it 'is not valid' do
        expect(@vlaidation).to be_falsey
      end
    end
    $ cat example2_spec.rb
    require_relative 'user'
    
    RSpec.describe 'example #1' do
      let(:validation) { User.new.valid? }
    
      it 'is not valid' do
        expect(vlaidation).to be_falsey
      end
    end
    

    Maybe you see the bug. For each style, do our specs see the bug?

    $ rspec example1_spec.rb
    .
    
    Finished in 0.00146 seconds (files took 0.07895 seconds to load)
    1 example, 0 failures
    
    $ rspec example2_spec.rb
    F
    
    Failures:
    
      1) example #1 is not valid
         Failure/Error: expect(vlaidation).to be_falsey
    
         NameError:
           undefined local variable or method `vlaidation' for #<RSpec::ExampleGroups::Example1:0x007f80f0153830>
           Did you mean?  validation
         # ./example2_spec.rb:7:in `block (2 levels) in <top (required)>'
    
    Finished in 0.00046 seconds (files took 0.08199 seconds to load)
    1 example, 1 failure
    
    Failed examples:
    
    rspec ./example2_spec.rb:6 # example #1 is not valid
    

    Undefined instance variables falling back to nil is an unfortunate design decision we have to live with and anticipate in ruby. I usually try to avoid referencing them directly when possible.

    Liked by 1 person

    1. Sweet. That’s a good reason I hadn’t thought of. Makes me never want to use instance variables. I wonder if constants could be used instead.

      Like

      1. You could use constants in theory but it is going to spit out a lot of warnings. Also, unless you do something like described_class::FOO = 1, you would be setting a top level constant which could cause a lot of weirdness and is pretty much equivalent to just using global variables. Even if you did do described_class::FOO = 1 too you would still have to be very careful because, if any of your specs don’t describe a constant (so if they do RSpec.describe "Foo") thendescribed_class::FOO = 1becomesnil::FOO = 1which is just::FOO = 1` and you have the same problem all over again.

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  4. Hi Robb! I agree with you, let can cause many headaches. This is one of my favorite blog posts on the topic: https://robots.thoughtbot.com/lets-not

    Where I disagree with you is your endorsement of instance variables and before statements. I do not use instance variables or before or subject in my specs. I rely on plain old variables and methods to get the job done.

    I’ve heard Derek Prior, co-host of the Bike Shed (podcast) say something to the effect of “I’ve noticed that the closer my RSpec tests are to the way I write regular Ruby, the better.” (Sorry to Derek if I am misremembering the phrasing…but it was something like that)

    To show why I think my style is clearer, I will re-write the example from above how I would do it:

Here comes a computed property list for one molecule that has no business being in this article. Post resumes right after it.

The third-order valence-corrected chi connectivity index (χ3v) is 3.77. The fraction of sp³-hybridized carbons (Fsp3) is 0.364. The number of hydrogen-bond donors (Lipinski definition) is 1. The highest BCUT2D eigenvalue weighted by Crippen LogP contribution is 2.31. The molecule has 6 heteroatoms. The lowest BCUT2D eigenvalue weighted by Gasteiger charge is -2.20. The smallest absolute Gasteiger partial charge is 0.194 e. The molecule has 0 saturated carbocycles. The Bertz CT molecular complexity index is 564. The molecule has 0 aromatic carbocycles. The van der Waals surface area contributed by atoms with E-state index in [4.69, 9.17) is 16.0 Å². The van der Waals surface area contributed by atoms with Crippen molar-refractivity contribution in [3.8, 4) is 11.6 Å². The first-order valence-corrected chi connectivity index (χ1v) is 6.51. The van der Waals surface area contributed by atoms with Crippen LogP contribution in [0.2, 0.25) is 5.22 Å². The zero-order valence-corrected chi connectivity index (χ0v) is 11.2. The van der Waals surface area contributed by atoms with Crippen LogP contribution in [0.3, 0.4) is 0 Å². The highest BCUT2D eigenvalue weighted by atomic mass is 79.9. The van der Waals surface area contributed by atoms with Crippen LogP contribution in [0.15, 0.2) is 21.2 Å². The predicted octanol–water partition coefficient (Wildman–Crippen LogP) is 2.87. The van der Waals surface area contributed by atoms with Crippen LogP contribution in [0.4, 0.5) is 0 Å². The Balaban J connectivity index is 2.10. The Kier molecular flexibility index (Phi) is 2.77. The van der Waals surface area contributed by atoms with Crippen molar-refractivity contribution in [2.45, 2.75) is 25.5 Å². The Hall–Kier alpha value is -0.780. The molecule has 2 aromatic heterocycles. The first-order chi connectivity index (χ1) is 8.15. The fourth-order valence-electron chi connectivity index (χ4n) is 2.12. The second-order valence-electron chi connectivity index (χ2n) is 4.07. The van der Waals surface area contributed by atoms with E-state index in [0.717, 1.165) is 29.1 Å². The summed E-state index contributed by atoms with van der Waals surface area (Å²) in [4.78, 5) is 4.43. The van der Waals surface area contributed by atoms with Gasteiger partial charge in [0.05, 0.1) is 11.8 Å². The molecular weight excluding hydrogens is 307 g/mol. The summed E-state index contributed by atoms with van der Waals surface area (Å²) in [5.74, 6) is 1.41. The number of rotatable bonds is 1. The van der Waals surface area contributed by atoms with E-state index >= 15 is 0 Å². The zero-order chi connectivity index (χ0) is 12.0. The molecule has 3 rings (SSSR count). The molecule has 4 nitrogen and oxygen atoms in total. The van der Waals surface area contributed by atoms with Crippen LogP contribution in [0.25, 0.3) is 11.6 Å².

Example:

    require_relative 'user'
    
    RSpec.describe 'example #1' do
      before do
        @validation = User.new.valid?
      end
    
      it 'is not valid' do
        expect(@vlaidation).to be_falsey
      end
    end
    

    Jessie Example:

    require_relative 'user'
    
    RSpec.describe 'example #1' do
      it 'is not valid' do
        validation = User.new.valid?
        expect(validation).to be_falsey
      end
    end
    

    I find that second example to be much easier to read. And the readability benefits increase 10x when there are many specs in a file (as there usually are) and the setup for each test is contained within each it block. When there is a lot of shared setup, I will throw that in a private method in the file and call the method so it is still obvious what is happening to the spec reader.

    Liked by 1 person

    1. Interesting that you define a private method to dry up significant duplication. let methods are just defining methods with a bit of memoization baked in so extracting a method is roughly equivalent I think to using let. With that said, I think an ideal style starts with what you’re describing here. Inline everything into your tests and then pull out duplication once it is making it slower to evolve your tests (this comes down to personal taste).

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  5. IMHO subject and let are excellent tools.
    subject is a obvious way to show the object under test and let is also a way to show collaborators explicitly.

    I agree that having nested lets is a bad practice though.

    I have been following http://betterspecs.org/ for some years and I really like it.
    A nice thing about their website is that they provide github issues to discuss the good practices. Something that is harder in a blog post.

    Nice to hear you opinion.

    Like